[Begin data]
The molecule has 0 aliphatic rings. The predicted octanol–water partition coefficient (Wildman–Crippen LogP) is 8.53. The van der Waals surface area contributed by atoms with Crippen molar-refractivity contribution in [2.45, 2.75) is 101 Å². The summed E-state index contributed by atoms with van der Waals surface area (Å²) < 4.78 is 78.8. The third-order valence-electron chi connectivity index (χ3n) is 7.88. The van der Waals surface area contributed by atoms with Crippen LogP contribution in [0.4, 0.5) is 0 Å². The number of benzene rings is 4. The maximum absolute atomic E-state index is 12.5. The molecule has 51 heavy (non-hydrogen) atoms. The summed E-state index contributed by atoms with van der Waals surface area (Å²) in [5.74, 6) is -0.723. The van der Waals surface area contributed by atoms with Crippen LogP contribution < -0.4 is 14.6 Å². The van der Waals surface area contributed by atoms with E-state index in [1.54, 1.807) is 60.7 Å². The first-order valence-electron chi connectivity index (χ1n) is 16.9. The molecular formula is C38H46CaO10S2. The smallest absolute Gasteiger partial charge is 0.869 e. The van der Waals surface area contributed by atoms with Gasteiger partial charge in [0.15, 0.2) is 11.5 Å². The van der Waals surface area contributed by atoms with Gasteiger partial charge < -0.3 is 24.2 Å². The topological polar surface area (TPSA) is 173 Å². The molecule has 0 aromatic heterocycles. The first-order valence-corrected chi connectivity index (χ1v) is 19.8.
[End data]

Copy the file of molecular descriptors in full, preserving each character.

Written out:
The molecule has 0 aliphatic rings. The predicted octanol–water partition coefficient (Wildman–Crippen LogP) is 8.53. The van der Waals surface area contributed by atoms with Crippen molar-refractivity contribution in [2.45, 2.75) is 101 Å². The summed E-state index contributed by atoms with van der Waals surface area (Å²) < 4.78 is 78.8. The third-order valence-electron chi connectivity index (χ3n) is 7.88. The van der Waals surface area contributed by atoms with Crippen LogP contribution in [0.4, 0.5) is 0 Å². The number of benzene rings is 4. The maximum absolute atomic E-state index is 12.5. The molecule has 51 heavy (non-hydrogen) atoms. The summed E-state index contributed by atoms with van der Waals surface area (Å²) in [5.74, 6) is -0.723. The van der Waals surface area contributed by atoms with Crippen LogP contribution < -0.4 is 14.6 Å². The van der Waals surface area contributed by atoms with E-state index in [1.54, 1.807) is 60.7 Å². The first-order valence-electron chi connectivity index (χ1n) is 16.9. The molecular formula is C38H46CaO10S2. The smallest absolute Gasteiger partial charge is 0.869 e. The van der Waals surface area contributed by atoms with Gasteiger partial charge in [0.15, 0.2) is 11.5 Å². The van der Waals surface area contributed by atoms with Gasteiger partial charge < -0.3 is 24.2 Å². The topological polar surface area (TPSA) is 173 Å². The molecule has 0 aromatic heterocycles. The first-order valence-corrected chi connectivity index (χ1v) is 19.8.